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Magellan’s Fatal Voyage

The renegade Portuguese explorer masterminded a Spanish expedition that completed the first circuit of Earth, although it cost him his life. Pat Kinsella tells the tale of a triumph beset by mutiny, malnutrition and disaster
Magellan discovered the elusive passage that now bears his name, but it was too far south - and far too perilous - to be of practical use to traders

If all had gone to plan during Ferdinand Magellan’s life-defining expedition, almost no one would know his name now. As it happened, everything went disastrously wrong for the Portuguese sea captain, yet he has gone down in history as the first explorer to circumnavigate the planet, even though he died in the middle of the journey.

Magellan did, however, become the first European to lead a voyage into the Pacific Ocean - although future sailors would regularly raise alarmed eyebrows at the name he bequeathed to it. The expedition he led (or at least one of the five ships that set out from Spain in 1519) performed the first known complete loop of the globe.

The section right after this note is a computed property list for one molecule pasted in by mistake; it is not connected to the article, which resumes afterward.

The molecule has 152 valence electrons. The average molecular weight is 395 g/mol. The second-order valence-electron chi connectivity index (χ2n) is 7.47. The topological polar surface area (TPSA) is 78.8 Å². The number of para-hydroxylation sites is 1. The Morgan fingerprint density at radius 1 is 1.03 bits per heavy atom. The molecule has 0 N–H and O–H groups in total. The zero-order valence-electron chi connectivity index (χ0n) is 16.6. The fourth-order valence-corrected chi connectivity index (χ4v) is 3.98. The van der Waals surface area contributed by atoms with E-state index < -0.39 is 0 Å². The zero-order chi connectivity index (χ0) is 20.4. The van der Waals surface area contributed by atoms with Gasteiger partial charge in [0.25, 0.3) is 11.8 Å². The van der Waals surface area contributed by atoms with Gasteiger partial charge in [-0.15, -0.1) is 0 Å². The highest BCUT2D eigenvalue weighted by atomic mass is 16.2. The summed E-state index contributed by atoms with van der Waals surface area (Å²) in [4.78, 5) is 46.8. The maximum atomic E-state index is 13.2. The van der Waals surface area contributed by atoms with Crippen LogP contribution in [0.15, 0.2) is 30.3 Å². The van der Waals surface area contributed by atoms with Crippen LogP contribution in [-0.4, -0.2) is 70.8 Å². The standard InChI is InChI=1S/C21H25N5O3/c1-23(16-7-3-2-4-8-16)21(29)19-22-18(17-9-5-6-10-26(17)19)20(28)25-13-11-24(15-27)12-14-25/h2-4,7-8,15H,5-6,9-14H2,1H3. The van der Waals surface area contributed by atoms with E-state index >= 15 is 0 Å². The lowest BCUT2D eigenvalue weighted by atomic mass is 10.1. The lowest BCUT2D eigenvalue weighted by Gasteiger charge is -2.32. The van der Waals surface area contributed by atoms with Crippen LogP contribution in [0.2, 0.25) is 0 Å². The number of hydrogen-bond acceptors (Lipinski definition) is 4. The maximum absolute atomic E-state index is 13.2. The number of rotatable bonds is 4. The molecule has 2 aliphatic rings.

Although Magellan could never have predicted the extraordinary events that would follow perhaps the thought of reputational immortality would have provided the 41-year-old with a crumb of comfort on 27 April 1521, as he floundered in the shallows of a beach on the island of Mactan in the Philippines, mortally injured and weighed down by his armour.

He had been identified as the leader of the invading alien force by the enraged warriors of island chief Lapu-Lapu, and was about to suffer a pointless and wholly avoidable death after his ill-advised show of military might spectacularly backfired.

Magellan’s final moments were frenzied and violent. But if he hadn’t made the fateful decision to lead a small force against a defending army of 1,500 battle-ready men, then perhaps he wouldn’t have been remembered as one of the greatest explorers of his era.


A child of the Great Age of Discovery when the Iberian powerhouses of Portugal and Spain were sending ships into the great unknown, expanding European knowledge of the globe in pursuit of spices and treasure, Magellan would end his life in the service of his own country’s greatest rival.

Born into an aristocratic Portuguese family in 1480, Magellan was orphaned as a young boy and at the age of 12 he entered the royal court in Lisbon as a page of Eleanor of Viseu, consort of King John II. Thirteen years later, he enlisted in the fleet of the Portuguese viceroy to the Indies and spent seven years learning the ropes of his future career during action-packed voyages in Asia and Africa.

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About BBC History Revealed Magazine

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